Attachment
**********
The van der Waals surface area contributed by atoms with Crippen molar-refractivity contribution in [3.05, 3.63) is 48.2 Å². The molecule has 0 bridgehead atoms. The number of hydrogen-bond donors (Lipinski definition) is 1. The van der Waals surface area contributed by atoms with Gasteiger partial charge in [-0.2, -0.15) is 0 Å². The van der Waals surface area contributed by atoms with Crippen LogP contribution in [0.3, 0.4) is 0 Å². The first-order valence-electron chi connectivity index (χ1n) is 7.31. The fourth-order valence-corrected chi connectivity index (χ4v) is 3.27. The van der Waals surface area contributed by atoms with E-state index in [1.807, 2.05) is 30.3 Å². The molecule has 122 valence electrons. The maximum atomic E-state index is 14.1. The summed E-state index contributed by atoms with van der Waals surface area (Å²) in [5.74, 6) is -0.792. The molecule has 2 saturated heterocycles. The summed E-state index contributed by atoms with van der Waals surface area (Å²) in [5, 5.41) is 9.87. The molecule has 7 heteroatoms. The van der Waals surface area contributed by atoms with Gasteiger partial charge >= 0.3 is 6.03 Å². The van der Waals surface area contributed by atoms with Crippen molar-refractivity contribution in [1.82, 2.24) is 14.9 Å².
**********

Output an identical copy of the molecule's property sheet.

The van der Waals surface area contributed by atoms with Crippen molar-refractivity contribution in [3.05, 3.63) is 48.2 Å². The molecule has 0 bridgehead atoms. The number of hydrogen-bond donors (Lipinski definition) is 1. The van der Waals surface area contributed by atoms with Gasteiger partial charge in [-0.2, -0.15) is 0 Å². The van der Waals surface area contributed by atoms with Crippen LogP contribution in [0.3, 0.4) is 0 Å². The first-order valence-electron chi connectivity index (χ1n) is 7.31. The fourth-order valence-corrected chi connectivity index (χ4v) is 3.27. The van der Waals surface area contributed by atoms with E-state index in [1.807, 2.05) is 30.3 Å². The molecule has 122 valence electrons. The maximum atomic E-state index is 14.1. The summed E-state index contributed by atoms with van der Waals surface area (Å²) in [5.74, 6) is -0.792. The molecule has 2 saturated heterocycles. The summed E-state index contributed by atoms with van der Waals surface area (Å²) in [5, 5.41) is 9.87. The molecule has 7 heteroatoms. The van der Waals surface area contributed by atoms with Gasteiger partial charge >= 0.3 is 6.03 Å². The van der Waals surface area contributed by atoms with Crippen molar-refractivity contribution in [1.82, 2.24) is 14.9 Å².